Sunday, November 17, 2013

November New Growth

Death that is extensive throughout the garden at this time of year can trigger depression in an over protective gardener.  We live in an area that has four strongly different seasons and a winter of rest is the natural cycle of plants that grow here.  If we look closely, signs of early spring growth can be found now.

At the base of the stems bearing nearly dead leaves, new growth is emerging on this stonecrop.  We have a long history with this plant.  Sedum sieboldii was purchased from Adelma Grenier Simmons at her retail nursery Caprilands on May 15,1993.  Placed in the garden at the edge of a stone path, it struggled to stay alive.  The pictured plant was moved from the garden to a gap in the top of the wall that leads to the basement.  Here this plant has prospered.  Adelma is now gone but her plant lives on here.  We pass by this spot several times each day and remember that special day and a meeting with a special person.

At first glance, this looks like a bit of a mess.  Beneath the mass of dead stems, vigorous new growth is happening now.  Mammoth Pink is the name of this chrysanthemum and it looks like it plans to be here next season.  We leave the dead stems in place by design.  When the ground freezes solidly, we will cut these stems and place them above this new growth.  That light airy cover will help the plants come through winter.  We will then look for a place for all of the new plants.  That amount of garden space does not exist here so much of this will be composted.  Any spring visitors are welcome to share in the bounty.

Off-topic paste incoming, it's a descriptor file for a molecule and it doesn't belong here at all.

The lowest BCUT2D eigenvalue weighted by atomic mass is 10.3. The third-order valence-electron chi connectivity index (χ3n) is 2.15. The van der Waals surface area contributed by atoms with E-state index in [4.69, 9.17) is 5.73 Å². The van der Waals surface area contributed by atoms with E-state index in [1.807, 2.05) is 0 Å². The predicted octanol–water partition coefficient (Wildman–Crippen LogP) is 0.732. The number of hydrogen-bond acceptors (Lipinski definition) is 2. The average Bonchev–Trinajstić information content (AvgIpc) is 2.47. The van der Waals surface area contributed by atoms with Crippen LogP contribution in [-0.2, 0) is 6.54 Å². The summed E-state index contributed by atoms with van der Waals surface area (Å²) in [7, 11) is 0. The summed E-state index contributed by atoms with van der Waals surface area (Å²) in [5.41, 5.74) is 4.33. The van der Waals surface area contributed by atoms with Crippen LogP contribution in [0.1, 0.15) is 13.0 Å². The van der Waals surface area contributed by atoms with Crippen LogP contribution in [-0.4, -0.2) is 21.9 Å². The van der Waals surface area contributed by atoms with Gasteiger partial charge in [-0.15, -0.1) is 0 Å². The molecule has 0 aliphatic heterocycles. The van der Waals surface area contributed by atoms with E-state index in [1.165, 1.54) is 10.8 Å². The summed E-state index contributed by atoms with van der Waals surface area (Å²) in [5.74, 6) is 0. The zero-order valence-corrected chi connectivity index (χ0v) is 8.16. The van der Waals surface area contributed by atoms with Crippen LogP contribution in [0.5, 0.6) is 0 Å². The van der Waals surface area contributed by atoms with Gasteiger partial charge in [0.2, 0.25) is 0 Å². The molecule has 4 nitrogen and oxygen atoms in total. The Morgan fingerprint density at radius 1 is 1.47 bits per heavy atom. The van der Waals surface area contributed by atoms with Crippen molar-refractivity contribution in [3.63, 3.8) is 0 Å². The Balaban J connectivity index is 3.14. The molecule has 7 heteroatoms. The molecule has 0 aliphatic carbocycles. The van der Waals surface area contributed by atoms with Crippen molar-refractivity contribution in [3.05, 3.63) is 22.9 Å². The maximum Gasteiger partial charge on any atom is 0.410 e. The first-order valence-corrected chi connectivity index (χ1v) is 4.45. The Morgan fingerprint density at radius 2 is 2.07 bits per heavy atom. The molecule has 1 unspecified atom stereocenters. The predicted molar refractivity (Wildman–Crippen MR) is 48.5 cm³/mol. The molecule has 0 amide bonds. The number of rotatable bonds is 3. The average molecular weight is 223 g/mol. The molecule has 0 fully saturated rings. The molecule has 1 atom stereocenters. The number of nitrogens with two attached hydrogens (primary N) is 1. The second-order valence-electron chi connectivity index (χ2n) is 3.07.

New England asters are native here.  If we remember to pinch them back, they make excellent garden subjects.  If we fail to give them that early attention, their beautiful purple flowers will stand at the top of tall stems covered with dead brown leaves.  This hot pink naturally occurring sport was moved from its wasteland home to the garden only recently.  It appears to have taken to the new location.  At least four separate plants are putting out growth that will survive winter.

Here is more new growth on the top of the stone wall defining the entrance into the basement. Lichens constantly amaze me.  How a plant can find both anchorage and nutrition atop a hard stone remains an unanswered puzzle.  The texture of our native sandstone invites a second look.  What color is that stone?

Snow will soon be here.  One tractor lost its mower and gained tire chains and a plow.  Pros will soon be here to install the snow blower on the other tractor.  Plants are making their own preparations for the change in the season and we will also soon be ready.


Dorothy J. Hanna said...

I think the stone looks white or some kind of greyish. Anyway, it's good to know that the plants are ready for a new growth. I guess it's kind of really sad when a plant dies considering all the effort you exerted and time in growing the plants.

Indie said...

It is always so heartening to see new growth on a plant, giving promise to its continuing life! Lichen amazes me too. I once bought a little tree mainly for all the interesting lichen growing all over it. It can be quite pretty in its own way.